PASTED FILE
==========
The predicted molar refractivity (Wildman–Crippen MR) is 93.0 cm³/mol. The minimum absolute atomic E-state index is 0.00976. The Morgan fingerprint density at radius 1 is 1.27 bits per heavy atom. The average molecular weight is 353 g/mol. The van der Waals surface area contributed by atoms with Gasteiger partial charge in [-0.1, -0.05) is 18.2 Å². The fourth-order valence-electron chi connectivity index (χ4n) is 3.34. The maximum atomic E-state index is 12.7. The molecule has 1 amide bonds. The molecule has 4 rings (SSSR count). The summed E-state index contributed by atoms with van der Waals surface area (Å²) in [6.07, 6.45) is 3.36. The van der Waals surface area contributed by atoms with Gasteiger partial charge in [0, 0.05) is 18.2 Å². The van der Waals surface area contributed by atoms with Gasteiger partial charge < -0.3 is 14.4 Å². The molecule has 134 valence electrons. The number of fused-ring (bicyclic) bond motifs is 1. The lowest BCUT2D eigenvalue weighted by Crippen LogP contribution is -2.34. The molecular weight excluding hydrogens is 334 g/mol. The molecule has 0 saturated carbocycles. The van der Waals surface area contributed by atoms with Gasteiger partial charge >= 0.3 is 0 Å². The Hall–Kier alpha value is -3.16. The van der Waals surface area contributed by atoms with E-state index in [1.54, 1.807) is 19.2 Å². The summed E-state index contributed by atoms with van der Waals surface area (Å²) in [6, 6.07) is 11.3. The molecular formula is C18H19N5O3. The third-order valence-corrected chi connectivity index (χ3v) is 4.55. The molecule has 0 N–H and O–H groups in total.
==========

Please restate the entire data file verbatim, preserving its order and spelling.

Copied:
The predicted molar refractivity (Wildman–Crippen MR) is 93.0 cm³/mol. The minimum absolute atomic E-state index is 0.00976. The Morgan fingerprint density at radius 1 is 1.27 bits per heavy atom. The average molecular weight is 353 g/mol. The van der Waals surface area contributed by atoms with Gasteiger partial charge in [-0.1, -0.05) is 18.2 Å². The fourth-order valence-electron chi connectivity index (χ4n) is 3.34. The maximum atomic E-state index is 12.7. The molecule has 1 amide bonds. The molecule has 4 rings (SSSR count). The summed E-state index contributed by atoms with van der Waals surface area (Å²) in [6.07, 6.45) is 3.36. The van der Waals surface area contributed by atoms with Gasteiger partial charge in [0, 0.05) is 18.2 Å². The van der Waals surface area contributed by atoms with Gasteiger partial charge < -0.3 is 14.4 Å². The molecule has 134 valence electrons. The number of fused-ring (bicyclic) bond motifs is 1. The lowest BCUT2D eigenvalue weighted by Crippen LogP contribution is -2.34. The molecular weight excluding hydrogens is 334 g/mol. The molecule has 0 saturated carbocycles. The van der Waals surface area contributed by atoms with Gasteiger partial charge >= 0.3 is 0 Å². The Hall–Kier alpha value is -3.16. The van der Waals surface area contributed by atoms with E-state index in [1.54, 1.807) is 19.2 Å². The summed E-state index contributed by atoms with van der Waals surface area (Å²) in [6, 6.07) is 11.3. The molecular formula is C18H19N5O3. The third-order valence-corrected chi connectivity index (χ3v) is 4.55. The molecule has 0 N–H and O–H groups in total.